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But I did choose a spouse correctly? |

But I did choose a spouse correctly?

Over the last 67 years or so I have read dozens of instruction manuals and listened to eons of well-meant advice. And the major conclusion I have reached is that there are tasks that you can never perform correctly, because whatever choice you make will be diametrically opposed to the next bit of advice you receive.


A partial list includes:

The salvation of the immortal soul;

The care and maintenance of a computer battery;

The break-in of a new automobile engine;

The raising of a child to be a good citizen;

And the use, care, and seasoning of a cast-iron skillet.

It is a very nice skillet. Highly recommended by Cook’s Illustrated Magazine, it is black and shiny with corrugations inside to allow grease from the more illicit forms of ground beef to be drained away, thus bypassing the arteries of the elderly husband. It weighs maybe eight pounds and was made in Tennessee.

Renowned skilletology experts contend that the most endearing characteristic of cast iron cookware is its slight porosity, which tends to absorb cooking grease and so provide a non-stick surface not composed of morally-incorrect Teflon. In fact, this is likely cast iron’s only endearing characteristic, since it is also heavy, fragile, has handles that heat up, and can break your foot if dropped thereupon. Cast iron cookware disappeared from store shelves some 110 years ago, likely on the very day that the first aluminum skillets arrived.

But Natalie was charmed by Cook’s endorsement, so we bought the big square skillet and lugged it home. But then she began to read the Internet, where sectarian diatribes rage continually over maintenance of the highly-prized “seasoned” surface of the highly-recommended pan.

Now, I really don’t want to tell Natalie this, but a cast iron skillet needs no more maintenance than a cast-iron manhole cover, which it closely resembles in both form and composition. And what that “seasoning” really is, is the grease left over from whatever you cooked last.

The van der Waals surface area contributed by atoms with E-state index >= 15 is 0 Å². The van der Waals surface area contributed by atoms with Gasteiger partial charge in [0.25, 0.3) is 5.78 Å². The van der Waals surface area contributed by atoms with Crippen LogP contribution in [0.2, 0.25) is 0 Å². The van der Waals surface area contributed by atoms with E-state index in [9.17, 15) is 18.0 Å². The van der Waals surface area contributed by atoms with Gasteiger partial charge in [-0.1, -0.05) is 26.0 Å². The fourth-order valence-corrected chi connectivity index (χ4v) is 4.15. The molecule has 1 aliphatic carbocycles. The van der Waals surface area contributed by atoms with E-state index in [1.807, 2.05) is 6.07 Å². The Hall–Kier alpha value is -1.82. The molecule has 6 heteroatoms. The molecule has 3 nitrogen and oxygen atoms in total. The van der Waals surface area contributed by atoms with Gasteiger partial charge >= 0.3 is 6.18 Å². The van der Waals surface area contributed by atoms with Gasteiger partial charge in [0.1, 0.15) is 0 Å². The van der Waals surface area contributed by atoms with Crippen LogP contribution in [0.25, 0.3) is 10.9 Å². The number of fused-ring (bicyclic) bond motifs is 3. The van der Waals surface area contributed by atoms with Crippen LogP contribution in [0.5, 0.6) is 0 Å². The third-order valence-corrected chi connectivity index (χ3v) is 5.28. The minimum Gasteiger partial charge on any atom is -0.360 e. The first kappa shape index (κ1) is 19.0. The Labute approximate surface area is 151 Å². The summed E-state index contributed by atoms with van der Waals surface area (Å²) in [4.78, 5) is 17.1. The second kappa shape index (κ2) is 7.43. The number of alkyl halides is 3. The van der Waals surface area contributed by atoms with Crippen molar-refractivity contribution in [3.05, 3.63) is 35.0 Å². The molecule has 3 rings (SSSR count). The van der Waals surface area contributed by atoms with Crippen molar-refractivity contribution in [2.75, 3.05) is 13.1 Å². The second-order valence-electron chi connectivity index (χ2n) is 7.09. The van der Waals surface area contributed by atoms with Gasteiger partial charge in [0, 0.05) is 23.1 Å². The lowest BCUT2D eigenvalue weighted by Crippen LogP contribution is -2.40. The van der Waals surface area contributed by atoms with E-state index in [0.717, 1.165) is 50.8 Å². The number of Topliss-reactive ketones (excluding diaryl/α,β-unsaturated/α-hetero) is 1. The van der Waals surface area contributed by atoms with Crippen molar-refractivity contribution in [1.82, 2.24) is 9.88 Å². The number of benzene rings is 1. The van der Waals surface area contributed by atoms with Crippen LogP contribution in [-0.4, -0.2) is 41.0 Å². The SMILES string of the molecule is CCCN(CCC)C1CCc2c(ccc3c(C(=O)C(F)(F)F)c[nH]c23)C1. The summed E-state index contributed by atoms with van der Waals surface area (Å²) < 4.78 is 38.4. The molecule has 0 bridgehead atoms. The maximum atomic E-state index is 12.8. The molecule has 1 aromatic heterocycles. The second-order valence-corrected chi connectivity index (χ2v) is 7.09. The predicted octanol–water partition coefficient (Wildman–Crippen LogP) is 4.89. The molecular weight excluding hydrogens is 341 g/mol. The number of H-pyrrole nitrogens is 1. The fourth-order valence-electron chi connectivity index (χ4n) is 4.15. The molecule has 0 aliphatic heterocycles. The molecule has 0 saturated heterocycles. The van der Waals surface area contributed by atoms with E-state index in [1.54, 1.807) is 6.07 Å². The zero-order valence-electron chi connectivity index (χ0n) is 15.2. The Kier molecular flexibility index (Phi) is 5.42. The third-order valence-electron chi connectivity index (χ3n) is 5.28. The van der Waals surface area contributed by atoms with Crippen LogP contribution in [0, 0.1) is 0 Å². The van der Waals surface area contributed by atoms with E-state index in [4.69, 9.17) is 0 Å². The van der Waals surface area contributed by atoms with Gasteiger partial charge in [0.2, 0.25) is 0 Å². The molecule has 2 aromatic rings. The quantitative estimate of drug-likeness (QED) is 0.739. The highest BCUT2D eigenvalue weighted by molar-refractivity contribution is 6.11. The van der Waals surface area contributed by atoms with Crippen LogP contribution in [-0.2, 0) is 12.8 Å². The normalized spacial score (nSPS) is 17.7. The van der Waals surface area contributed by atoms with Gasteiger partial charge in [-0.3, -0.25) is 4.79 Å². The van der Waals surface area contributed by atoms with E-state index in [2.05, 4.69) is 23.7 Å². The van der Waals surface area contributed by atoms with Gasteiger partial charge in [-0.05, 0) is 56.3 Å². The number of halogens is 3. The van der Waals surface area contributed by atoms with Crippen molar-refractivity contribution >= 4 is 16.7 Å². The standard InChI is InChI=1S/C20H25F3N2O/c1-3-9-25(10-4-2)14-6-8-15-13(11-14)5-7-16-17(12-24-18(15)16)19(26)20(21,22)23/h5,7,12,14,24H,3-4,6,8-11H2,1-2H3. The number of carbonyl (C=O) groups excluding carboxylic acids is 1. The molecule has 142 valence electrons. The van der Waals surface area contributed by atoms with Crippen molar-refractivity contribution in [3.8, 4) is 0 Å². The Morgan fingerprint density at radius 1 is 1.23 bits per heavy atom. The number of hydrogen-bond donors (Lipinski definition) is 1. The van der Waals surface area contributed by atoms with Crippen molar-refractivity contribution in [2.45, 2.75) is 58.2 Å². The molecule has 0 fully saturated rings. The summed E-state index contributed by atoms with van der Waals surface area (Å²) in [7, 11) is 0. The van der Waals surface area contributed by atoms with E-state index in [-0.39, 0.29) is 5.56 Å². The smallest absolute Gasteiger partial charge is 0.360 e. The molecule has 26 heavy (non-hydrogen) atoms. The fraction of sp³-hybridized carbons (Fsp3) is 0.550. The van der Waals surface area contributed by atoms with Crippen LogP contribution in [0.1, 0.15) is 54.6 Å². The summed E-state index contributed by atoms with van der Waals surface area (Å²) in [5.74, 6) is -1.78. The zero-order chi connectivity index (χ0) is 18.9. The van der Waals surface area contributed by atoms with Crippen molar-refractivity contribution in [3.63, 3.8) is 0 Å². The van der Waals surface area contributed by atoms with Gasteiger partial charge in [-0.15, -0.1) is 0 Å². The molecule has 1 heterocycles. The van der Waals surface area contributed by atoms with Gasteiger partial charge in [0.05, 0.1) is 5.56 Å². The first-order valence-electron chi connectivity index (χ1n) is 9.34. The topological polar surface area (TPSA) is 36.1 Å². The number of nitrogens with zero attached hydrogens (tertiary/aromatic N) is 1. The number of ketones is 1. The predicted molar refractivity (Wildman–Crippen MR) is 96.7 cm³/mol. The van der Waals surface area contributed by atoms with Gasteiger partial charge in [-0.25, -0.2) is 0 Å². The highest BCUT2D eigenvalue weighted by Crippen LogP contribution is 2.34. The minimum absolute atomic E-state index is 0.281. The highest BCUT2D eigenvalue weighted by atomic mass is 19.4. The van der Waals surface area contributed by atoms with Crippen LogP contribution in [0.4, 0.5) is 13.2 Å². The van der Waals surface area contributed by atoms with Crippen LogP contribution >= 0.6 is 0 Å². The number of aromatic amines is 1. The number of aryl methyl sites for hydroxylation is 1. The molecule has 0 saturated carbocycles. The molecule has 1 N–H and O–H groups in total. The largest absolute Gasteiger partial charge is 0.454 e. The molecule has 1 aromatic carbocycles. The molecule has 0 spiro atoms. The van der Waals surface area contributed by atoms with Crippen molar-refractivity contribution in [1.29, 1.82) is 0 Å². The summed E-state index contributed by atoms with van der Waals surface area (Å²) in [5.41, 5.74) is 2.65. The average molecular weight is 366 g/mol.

Therein lies the basic dilemma of cast iron: while it’s authentic, earth-friendly, and traditional, it rusts like a Buick brake rotor 20 minutes after a good scrubbing. It is meant to be used with last week’s grease on it; last year’s grease, too.

The modern woman, e.g. Natalie, is accustomed to pans that are shiny and spotless inside and out. If tomorrow our Revere Ware frying pan were to develop a porous, black, somewhat greasy inner surface, the reaction of my beloved would be immediate and emphatic.

I, the indentured dishwasher here, have endeavored to compromise. I shall wash Iron Man with a dish brush and some yellow Fels-Naptha bar soap we purchased in the geriatric section at Walmart. This should allow me to look busy while preserving the pan’s, uh, seasoning, a task which one accomplishes by not really washing it.

I’m sure it’s okay, because everything including slow-aged bacon grease is rendered sterile by the heat. Natalie has reserved judgment.

Mark Kinsler is a science teacher from Cleveland Heights who lives in an old house in Lancaster with Natalie and the five cats. He can be reached at kinsler33@gmail.com. “Skillet” is a funny word: skillet skillet skillet.

Category: Skillets  Tags: ,  Comments off
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